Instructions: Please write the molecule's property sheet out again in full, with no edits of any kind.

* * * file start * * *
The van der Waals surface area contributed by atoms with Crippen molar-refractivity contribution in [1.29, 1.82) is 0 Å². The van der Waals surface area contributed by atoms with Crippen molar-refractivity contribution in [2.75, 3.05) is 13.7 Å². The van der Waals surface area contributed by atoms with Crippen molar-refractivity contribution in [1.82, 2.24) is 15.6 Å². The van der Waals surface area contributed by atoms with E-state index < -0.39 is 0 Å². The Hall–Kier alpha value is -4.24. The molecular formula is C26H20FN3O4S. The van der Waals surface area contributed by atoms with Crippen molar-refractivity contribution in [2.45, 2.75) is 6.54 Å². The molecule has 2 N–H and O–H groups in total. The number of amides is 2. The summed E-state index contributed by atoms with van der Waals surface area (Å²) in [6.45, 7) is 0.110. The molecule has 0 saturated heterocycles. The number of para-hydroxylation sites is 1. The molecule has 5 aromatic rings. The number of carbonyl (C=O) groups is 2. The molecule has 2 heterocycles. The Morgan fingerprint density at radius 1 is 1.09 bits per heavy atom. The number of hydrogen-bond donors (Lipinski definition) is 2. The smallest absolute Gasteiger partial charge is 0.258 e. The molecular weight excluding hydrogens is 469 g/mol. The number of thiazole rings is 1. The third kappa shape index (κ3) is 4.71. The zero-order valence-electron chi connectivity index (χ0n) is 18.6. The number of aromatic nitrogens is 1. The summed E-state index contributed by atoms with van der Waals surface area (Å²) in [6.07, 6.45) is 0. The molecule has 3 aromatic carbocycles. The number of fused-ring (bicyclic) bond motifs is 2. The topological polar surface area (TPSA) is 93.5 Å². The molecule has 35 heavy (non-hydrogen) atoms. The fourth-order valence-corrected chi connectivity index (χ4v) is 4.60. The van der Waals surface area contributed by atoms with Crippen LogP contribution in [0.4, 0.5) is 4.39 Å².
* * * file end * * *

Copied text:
The van der Waals surface area contributed by atoms with Crippen molar-refractivity contribution in [1.29, 1.82) is 0 Å². The van der Waals surface area contributed by atoms with Crippen molar-refractivity contribution in [2.75, 3.05) is 13.7 Å². The van der Waals surface area contributed by atoms with Crippen molar-refractivity contribution in [1.82, 2.24) is 15.6 Å². The van der Waals surface area contributed by atoms with E-state index < -0.39 is 0 Å². The Hall–Kier alpha value is -4.24. The molecular formula is C26H20FN3O4S. The van der Waals surface area contributed by atoms with Crippen molar-refractivity contribution in [2.45, 2.75) is 6.54 Å². The molecule has 2 N–H and O–H groups in total. The number of amides is 2. The summed E-state index contributed by atoms with van der Waals surface area (Å²) in [6.45, 7) is 0.110. The molecule has 0 saturated heterocycles. The number of para-hydroxylation sites is 1. The molecule has 5 aromatic rings. The number of carbonyl (C=O) groups is 2. The molecule has 2 heterocycles. The Morgan fingerprint density at radius 1 is 1.09 bits per heavy atom. The number of hydrogen-bond donors (Lipinski definition) is 2. The smallest absolute Gasteiger partial charge is 0.258 e. The molecular weight excluding hydrogens is 469 g/mol. The number of thiazole rings is 1. The third kappa shape index (κ3) is 4.71. The zero-order valence-electron chi connectivity index (χ0n) is 18.6. The number of aromatic nitrogens is 1. The summed E-state index contributed by atoms with van der Waals surface area (Å²) in [6.07, 6.45) is 0. The molecule has 3 aromatic carbocycles. The number of fused-ring (bicyclic) bond motifs is 2. The topological polar surface area (TPSA) is 93.5 Å². The molecule has 35 heavy (non-hydrogen) atoms. The fourth-order valence-corrected chi connectivity index (χ4v) is 4.60. The van der Waals surface area contributed by atoms with Crippen LogP contribution in [0.4, 0.5) is 4.39 Å².